Making a Difference, 20 April 2010
NAIROBI, Kenya, April 20 (UNHCR) – Three Somali graduates of UNHCR's unique higher education scholarship programme went back to school this month to pass on their knowledge to a younger generation of refugees in Kenya.
Aden Yusef Mohamed, Ahmed Aden Hasan and Hish Mohamed Maow have spent the past two years studying at the Nakuru Teachers Training College thanks to grants provided under the Albert Einstein German Academic Refugee Initiative, or DAFI as it is more commonly known.
The progamme was launched in 1992 and is sponsored by the German government, which last month signed an agreement with UNHCR to continue their cooperation on DAFI.
The newly qualified teachers have started working at primary schools in the sprawling and crowded Dadaab refugee complex in north-east Kenya. The three camps at Dadaab are home to almost 300,000 mainly Somali refugees. Aden, Ahmed and Hish all completed their primary and secondary education in Dadaab.
Ahmed, aged 27, said studying in Nakuru had been an eye-opening and immensely rewarding experience after spending most of his life in Dadaab. "I had never seen a bank before and had to ask one of my fellow students to explain to me how to withdraw money," he revealed.
His colleague Hish, in his 20s, was equally enthusiastic about the experience. "Thanks to DAFI, we gained so many experiences and made many Kenyan friends," he told UNHCR at his graduation ceremony in Nakuru. This changed our ideas of what we can achieve in life."
Now these young men want to try and help other Somali refugees get the same opportunity as they did to study at tertiary level and establish a solid platform for a better future.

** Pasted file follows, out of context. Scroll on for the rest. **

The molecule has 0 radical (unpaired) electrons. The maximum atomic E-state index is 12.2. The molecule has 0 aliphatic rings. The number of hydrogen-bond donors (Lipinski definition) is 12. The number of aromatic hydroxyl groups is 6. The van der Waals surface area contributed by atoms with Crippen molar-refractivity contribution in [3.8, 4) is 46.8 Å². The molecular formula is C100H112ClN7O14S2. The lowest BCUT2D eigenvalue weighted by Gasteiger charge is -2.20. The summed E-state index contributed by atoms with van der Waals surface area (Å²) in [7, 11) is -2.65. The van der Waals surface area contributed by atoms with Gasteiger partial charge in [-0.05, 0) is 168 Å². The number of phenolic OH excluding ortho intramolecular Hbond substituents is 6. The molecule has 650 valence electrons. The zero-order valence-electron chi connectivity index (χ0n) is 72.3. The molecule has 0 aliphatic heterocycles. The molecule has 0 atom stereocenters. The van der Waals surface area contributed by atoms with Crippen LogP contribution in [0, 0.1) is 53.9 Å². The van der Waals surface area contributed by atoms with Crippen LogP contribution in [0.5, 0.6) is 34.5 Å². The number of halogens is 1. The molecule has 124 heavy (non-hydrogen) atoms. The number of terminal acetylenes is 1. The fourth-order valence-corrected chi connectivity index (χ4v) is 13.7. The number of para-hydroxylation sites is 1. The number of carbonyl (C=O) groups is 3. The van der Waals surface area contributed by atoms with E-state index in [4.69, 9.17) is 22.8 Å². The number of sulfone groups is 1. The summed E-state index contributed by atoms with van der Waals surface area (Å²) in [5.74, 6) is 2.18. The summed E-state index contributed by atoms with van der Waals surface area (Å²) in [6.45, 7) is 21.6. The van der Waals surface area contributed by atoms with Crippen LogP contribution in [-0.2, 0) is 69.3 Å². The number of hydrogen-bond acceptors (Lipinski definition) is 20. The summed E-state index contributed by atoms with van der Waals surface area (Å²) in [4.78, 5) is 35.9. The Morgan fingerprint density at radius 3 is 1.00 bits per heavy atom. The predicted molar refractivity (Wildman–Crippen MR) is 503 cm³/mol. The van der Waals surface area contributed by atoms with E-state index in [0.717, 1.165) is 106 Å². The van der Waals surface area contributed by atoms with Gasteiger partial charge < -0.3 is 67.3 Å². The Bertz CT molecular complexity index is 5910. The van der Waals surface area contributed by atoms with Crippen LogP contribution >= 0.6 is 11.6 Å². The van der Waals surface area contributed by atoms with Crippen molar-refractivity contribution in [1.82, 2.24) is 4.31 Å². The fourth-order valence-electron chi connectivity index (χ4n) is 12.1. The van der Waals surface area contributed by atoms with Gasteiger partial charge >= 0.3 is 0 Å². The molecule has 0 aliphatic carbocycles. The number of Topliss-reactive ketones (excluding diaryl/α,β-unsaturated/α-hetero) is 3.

"Our education does not only help us, but also our community and the community hosting us. I found it very rewarding to be able to teach the next generation, and hence contribute to a better future for Somalis and Somalia," said Aden.
Having graduated from the teacher training college among the top 20 of the 500 students in their year group, all three young men hope to continue learning and studying to become secondary teachers in the near future.
An estimated 12,000 refugees have benefitted from DAFI scholarships since the programme was launched in 1992. They were awarded scholarships to study a wide range of subjects for terms ranging from one to four years at universities, colleges and polytechnics in their host countries.
More than 30 countries, including Kenya, are currently taking part. Around 100 refugees have completed courses in Kenya under DAFI scholarships and joined an important alumni association.
In 2008, the programme started offering scholarships in their countries of origin to refugees considering repatriation. The DAFI programme contributes to skills development, empowerment and academic achievement as part of a broader UNHCR strategy of promoting self-reliance and durable solutions for refugees.
By Andrea Koelbel in Nairobi, Kenya